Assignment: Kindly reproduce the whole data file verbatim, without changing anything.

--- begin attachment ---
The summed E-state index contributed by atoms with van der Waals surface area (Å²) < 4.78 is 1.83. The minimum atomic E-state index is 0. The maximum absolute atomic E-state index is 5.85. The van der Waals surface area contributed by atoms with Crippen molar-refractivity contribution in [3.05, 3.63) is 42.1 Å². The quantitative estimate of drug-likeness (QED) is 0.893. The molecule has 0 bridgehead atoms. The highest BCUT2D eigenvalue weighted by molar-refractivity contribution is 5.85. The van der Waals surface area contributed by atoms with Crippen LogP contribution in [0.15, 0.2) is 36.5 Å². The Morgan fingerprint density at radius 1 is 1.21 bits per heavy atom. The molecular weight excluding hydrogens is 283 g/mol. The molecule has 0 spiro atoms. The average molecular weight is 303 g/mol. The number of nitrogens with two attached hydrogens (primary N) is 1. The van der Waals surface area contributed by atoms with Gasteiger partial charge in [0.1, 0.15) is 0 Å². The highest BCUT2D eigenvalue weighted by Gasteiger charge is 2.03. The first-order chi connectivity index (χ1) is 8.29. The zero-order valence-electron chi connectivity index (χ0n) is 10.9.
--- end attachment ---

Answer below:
The summed E-state index contributed by atoms with van der Waals surface area (Å²) < 4.78 is 1.83. The minimum atomic E-state index is 0. The maximum absolute atomic E-state index is 5.85. The van der Waals surface area contributed by atoms with Crippen molar-refractivity contribution in [3.05, 3.63) is 42.1 Å². The quantitative estimate of drug-likeness (QED) is 0.893. The molecule has 0 bridgehead atoms. The highest BCUT2D eigenvalue weighted by molar-refractivity contribution is 5.85. The van der Waals surface area contributed by atoms with Crippen LogP contribution in [0.15, 0.2) is 36.5 Å². The Morgan fingerprint density at radius 1 is 1.21 bits per heavy atom. The molecular weight excluding hydrogens is 283 g/mol. The molecule has 0 spiro atoms. The average molecular weight is 303 g/mol. The number of nitrogens with two attached hydrogens (primary N) is 1. The van der Waals surface area contributed by atoms with Gasteiger partial charge in [0.1, 0.15) is 0 Å². The highest BCUT2D eigenvalue weighted by Gasteiger charge is 2.03. The first-order chi connectivity index (χ1) is 8.29. The zero-order valence-electron chi connectivity index (χ0n) is 10.9.